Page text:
Last week I finally finished reading the excellent Neanderthal Parallax trilogy by Robert J. Sawyer: Hominids, Humans and Hybrids.  Finally because there’s a bit of a saga behind this, but first for a quick review.

I’m a sucker for all things ancient and all things futuristic – anything that happened more than 1000 years ago or that might happen 1000 years into the future.  I think it’s to do with the way it puts our own present into perspective – when you look at ancient cave paintings or consider the fact that there are literally billions of stars out there which may or may not have habitable planets orbiting them, it just makes you feel absolutely tiny and insignificant but also completely awed and inspired.

So the Neanderthal Parallax trilogy was perfect for me because it combines so many different elements of the ancient and the futuristic.  Imagine a parallel universe in which Homo Sapiens had become extinct and Homo Neanderthalensis had evolved to become a comparably technologically advanced and highly cultured society.  Now imagine a Neanderthal physicist in this universe conducting a quantum computer experiment which goes wrong and opens a portal hurtling him into our universe.  Modern Homo Sapiens and Modern Homo Neanderthalensis meet for the first time.

Now there’s an excellent premise for a story!  The trilogy tells of the events and repercussions of this meeting of the two universes and explores all sorts of fascinating and unexpected ideas.  Like the best science-fiction, it is very well researched and all the ideas are based on real scientific and palaeoanthropological hypotheses.  A lot of ground is covered, from religion, violence and war, justice and punishment, art and culture, to genetics, archaeology, technology and geology.  We follow the developing relationship between a Homo Sapiens geneticist, Mary, and the Neanderthal physicist, Ponter Boddit, and discover the good and the bad in both systems of society.

I could go into a lot more detail about the plot and some of the specific ideas that interested me, but then I would never stop, so ask if you want to know!  Suffice to say I think there’s something in there for everyone and I very very highly recommend it.

There’s just one problem.  It was inordinately difficult for me to get hold of it.  I’d heard of it because I came across an article by the author on the BBC news here which got me curious.  So I popped in to my lovely local Waterstones only to discover they didn’t have it in stock.  They told me they could order it but I was just about to go away on holiday so I left it until I got back.  I then managed to find the first one, Hominids, in the Picadilly Waterstones and devoured it.  When I came to try and order the other two from Waterstones, however, they firstly told me that it was only published in an American edition so would cost more to ship over.  Fine, I could live with that.  Then it transpired that the second book, Humans – and only the second book! – was out of print, so they couldn’t get it for me after all.  Hmmm.  Surely it’s extremely odd for only the 2nd book in a trilogy to be out of print?????  So finally, I turned to Amazon.  Third book in the trilogy, Hybrids, was no problem.  I ordered it on a Saturday afternoon, they had it in stock in the UK and it arrived on Monday morning.  Humans, however, I had to cough up £30 for, for a SECOND HAND copy (which was in excellent condition, to be fair) from a seller in America on Amazon Marketplace.  And it was worth it, and I don’t regret paying that much, but it is a little ridiculous, don’t you think?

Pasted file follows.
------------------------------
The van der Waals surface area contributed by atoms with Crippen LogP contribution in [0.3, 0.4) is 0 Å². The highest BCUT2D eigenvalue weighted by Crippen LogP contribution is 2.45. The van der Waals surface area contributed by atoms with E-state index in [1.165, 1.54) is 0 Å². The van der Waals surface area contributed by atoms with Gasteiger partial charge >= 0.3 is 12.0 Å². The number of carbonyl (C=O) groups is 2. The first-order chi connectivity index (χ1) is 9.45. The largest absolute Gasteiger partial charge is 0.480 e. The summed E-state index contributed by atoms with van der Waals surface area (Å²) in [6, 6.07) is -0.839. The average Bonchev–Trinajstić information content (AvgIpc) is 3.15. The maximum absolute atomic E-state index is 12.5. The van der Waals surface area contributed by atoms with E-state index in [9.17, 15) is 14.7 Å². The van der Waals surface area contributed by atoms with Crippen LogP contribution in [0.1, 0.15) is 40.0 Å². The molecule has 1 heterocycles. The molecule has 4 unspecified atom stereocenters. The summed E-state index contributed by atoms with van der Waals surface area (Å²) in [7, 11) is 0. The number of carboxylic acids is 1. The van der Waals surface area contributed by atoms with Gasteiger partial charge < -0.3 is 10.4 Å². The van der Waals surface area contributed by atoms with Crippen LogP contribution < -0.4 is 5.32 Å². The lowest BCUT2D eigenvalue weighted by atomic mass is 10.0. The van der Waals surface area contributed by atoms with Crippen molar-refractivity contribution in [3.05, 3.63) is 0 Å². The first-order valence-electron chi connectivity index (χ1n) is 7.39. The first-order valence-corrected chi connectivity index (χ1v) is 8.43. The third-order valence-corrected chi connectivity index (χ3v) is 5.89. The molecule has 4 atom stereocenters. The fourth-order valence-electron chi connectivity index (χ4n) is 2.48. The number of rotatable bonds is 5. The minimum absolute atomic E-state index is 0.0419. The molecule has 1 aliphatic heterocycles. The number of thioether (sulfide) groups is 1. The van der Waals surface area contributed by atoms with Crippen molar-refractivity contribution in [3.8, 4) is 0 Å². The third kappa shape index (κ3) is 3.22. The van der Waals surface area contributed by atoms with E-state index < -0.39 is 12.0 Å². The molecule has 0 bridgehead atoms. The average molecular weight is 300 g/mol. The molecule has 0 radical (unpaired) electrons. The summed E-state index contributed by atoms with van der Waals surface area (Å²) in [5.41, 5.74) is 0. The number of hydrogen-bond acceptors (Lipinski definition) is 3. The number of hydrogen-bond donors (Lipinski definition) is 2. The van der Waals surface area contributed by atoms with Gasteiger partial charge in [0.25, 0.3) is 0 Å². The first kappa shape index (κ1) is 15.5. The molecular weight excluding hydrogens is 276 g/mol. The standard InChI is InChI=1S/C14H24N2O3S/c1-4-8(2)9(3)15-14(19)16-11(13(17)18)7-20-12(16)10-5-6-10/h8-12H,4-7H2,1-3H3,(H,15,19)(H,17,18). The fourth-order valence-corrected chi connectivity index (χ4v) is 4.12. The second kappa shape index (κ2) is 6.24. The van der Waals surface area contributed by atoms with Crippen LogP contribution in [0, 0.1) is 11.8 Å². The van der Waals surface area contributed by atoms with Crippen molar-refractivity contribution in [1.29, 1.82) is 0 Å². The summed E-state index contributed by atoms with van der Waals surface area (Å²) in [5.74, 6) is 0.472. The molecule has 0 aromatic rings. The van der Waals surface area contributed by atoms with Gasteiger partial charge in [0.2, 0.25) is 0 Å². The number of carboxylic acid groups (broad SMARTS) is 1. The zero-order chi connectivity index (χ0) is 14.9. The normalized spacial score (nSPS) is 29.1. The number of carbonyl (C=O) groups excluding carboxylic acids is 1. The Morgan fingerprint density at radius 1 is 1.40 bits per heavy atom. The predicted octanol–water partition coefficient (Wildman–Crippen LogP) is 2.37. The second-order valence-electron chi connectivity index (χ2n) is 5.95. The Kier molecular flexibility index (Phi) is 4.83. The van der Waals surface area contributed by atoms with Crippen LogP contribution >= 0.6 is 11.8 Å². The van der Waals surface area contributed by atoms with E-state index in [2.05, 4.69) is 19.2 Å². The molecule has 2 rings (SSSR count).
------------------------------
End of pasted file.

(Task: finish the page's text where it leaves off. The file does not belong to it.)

My aunt very cleverly suggested the Blackwells Espresso Book Machine as a solution when I was complaining about this.  This is a new print-on-demand machine Blackwells are launching in their flagship store in Charing Cross to make millions of out-of-print titles available for whoever wants them.  She’s right, it would have been perfect, though I don’t know how much it costs per book.  Unfortunately I think the focus initially will be on out-of-copyright books – negotiations with publishers for out-of-print but in-copyright books  is ongoing, I believe.  And the catalogue is not yet live for the general public to use and order.  But I’m definitely keen to go take a look when it’s up and running properly!

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